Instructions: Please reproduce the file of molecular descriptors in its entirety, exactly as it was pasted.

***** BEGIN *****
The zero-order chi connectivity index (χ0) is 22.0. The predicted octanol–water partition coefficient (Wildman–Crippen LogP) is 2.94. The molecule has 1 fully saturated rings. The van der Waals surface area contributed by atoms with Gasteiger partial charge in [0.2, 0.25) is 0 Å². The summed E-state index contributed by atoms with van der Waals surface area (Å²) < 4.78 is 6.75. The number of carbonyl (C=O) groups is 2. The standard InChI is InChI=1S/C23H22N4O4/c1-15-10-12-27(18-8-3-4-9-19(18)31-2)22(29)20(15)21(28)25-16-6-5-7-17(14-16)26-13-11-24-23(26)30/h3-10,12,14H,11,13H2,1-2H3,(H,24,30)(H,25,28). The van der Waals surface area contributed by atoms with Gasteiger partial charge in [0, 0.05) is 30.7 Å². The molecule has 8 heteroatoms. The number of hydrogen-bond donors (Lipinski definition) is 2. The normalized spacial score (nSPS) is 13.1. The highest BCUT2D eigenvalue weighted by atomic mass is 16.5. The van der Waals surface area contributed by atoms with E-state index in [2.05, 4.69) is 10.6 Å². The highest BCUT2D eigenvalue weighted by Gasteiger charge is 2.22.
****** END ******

The zero-order chi connectivity index (χ0) is 22.0. The predicted octanol–water partition coefficient (Wildman–Crippen LogP) is 2.94. The molecule has 1 fully saturated rings. The van der Waals surface area contributed by atoms with Gasteiger partial charge in [0.2, 0.25) is 0 Å². The summed E-state index contributed by atoms with van der Waals surface area (Å²) < 4.78 is 6.75. The number of carbonyl (C=O) groups is 2. The standard InChI is InChI=1S/C23H22N4O4/c1-15-10-12-27(18-8-3-4-9-19(18)31-2)22(29)20(15)21(28)25-16-6-5-7-17(14-16)26-13-11-24-23(26)30/h3-10,12,14H,11,13H2,1-2H3,(H,24,30)(H,25,28). The van der Waals surface area contributed by atoms with Gasteiger partial charge in [0, 0.05) is 30.7 Å². The molecule has 8 heteroatoms. The number of hydrogen-bond donors (Lipinski definition) is 2. The normalized spacial score (nSPS) is 13.1. The highest BCUT2D eigenvalue weighted by atomic mass is 16.5. The van der Waals surface area contributed by atoms with E-state index in [2.05, 4.69) is 10.6 Å². The highest BCUT2D eigenvalue weighted by Gasteiger charge is 2.22.